“Everyone thinks of changing the world, but no one thinks of changing himself,” said Leo Tolstoy. Yet, in the commercial world of the early 21st century, ‘change’ is a vital part of staying relevant as the world changes around us.
For a master class in change management, one need look no further than the natural world. In his excellent BBC documentary ‘Metamorphosis – The Science of Change’, Professor Stuart Reynolds shows in detail and with extraordinary filmed sequences, how a fully developed butterfly must pass first through the phases of being an egg, larvae and pupa. Like an actor changing its clothes, the butterfly plays different parts as its development requires different things. The whole process is called moulting, a term that correctly captures the idea of shedding old clothes, but fails to mention the importance of first acquiring a pristine set of new ones.
Metamorphosis, which comes from the Greek word meaning ‘transformations’, means that the different stages of development allow for specialisation – the caterpillar is just an eating machine, feeding as fast as it can to grow big and strong, whereas the adult butterfly is designed to reproduce, to grow wings and fly so it can look for a mate and find suitable food for its eggs.
Professor Reynolds says: “…by being quick, the period spent exposed to potential predators and parasites is minimized. One of the ways in which speed is gained is by postponing all the difficult bits of development until later; insects don’t metamorphose until they have finished eating. But when enough has been eaten, the insect can retreat to a safe place (underground or inside a silken cocoon) and take its time to transform.”
The commercial message gleaned from science is that businesses of all types, including those in private equity need to adapt and, like the caterpillar or the adult butterfly, need to focus on particular areas of change or specialisms rather than completely reinventing the wheel every few months. Change needs to happen but it needs to be controlled or managed. It needs to be comfortable and achievable. Many people set out each January to introduce positive change but few will be successful without a thought-out plan!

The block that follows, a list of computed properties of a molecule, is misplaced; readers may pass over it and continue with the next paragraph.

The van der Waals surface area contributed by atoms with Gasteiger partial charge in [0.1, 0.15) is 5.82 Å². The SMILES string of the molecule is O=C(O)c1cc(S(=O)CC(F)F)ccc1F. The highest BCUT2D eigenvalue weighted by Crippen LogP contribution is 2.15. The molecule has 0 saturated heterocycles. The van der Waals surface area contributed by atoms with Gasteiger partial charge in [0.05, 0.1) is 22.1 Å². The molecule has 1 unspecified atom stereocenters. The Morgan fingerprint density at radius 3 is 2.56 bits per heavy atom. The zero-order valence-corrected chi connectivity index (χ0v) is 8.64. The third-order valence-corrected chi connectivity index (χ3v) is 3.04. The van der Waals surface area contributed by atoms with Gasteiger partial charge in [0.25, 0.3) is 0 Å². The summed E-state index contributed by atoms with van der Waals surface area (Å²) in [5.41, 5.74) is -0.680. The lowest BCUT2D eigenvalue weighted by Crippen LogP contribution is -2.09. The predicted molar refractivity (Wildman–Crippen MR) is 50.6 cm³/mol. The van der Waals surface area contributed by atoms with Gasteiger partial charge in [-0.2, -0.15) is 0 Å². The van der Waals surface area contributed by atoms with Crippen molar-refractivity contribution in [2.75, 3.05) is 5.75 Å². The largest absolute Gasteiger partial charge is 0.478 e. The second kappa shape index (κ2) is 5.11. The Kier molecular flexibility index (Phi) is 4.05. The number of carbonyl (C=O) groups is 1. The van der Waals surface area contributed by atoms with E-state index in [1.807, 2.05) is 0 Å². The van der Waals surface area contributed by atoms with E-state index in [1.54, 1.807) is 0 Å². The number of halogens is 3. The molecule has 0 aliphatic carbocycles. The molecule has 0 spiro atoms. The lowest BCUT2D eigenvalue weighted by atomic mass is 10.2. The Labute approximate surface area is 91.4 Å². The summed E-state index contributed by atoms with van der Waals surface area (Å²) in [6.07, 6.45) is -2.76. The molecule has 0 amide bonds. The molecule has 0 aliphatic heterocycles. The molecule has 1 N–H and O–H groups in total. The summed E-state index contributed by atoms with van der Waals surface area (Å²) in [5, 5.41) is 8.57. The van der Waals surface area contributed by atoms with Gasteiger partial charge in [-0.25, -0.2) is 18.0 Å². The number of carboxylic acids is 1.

There are some changes that can be proactively introduced, others that will be outside our control, yet all will be changes that we will have to learn to adapt to or evolve with. As the world stage moves on, for example, with it will come inevitable changes in financial regulation, tax transparency and beneficial ownership and failure to keep up with these changes will simply not be an option.
Technology is another huge driver of change and the rate is accelerating every year as processes leave their analogue past and enter a bright digital and virtual future. Not being up-to-date and relevant for clients and ignoring the seismic revolutions and transformations that point to the future, is a sure-fire way of being out of a job.
Pressures for efficiency drive change too and can introduce challenges in keeping your business model lean as the adjustments you make to the way you work will come at a cost. The skills, knowledge and expertise of your staff are the most valuable commodity that you have, so it is vital to ensure that they embrace these changes too. You don’t want them paying lip service to any transformation – you want them to be champions for the cause, armed with understanding, focus and enthusiasm. That is something we have successfully built into our culture at PEA.
The key thing to remember in the midst of swirling and potentially tempestuous seas of change is to not lose sight of your values and objectives. As change takes place you must remember who you are and what you stand for. As Professor Reynolds says about butterflies, ‘… despite all the shape-shifting, the new creature is in essence still the same individual.’
Vive la change!
James Orrick holds a Masters in Corporate Governance from Bournemouth University, a BSc (Hons) in Accounting and Finance from the University of Essex, is a Fellow of the Association of Chartered Certified Accountants and the Institute of Chartered Secretaries and Administrators.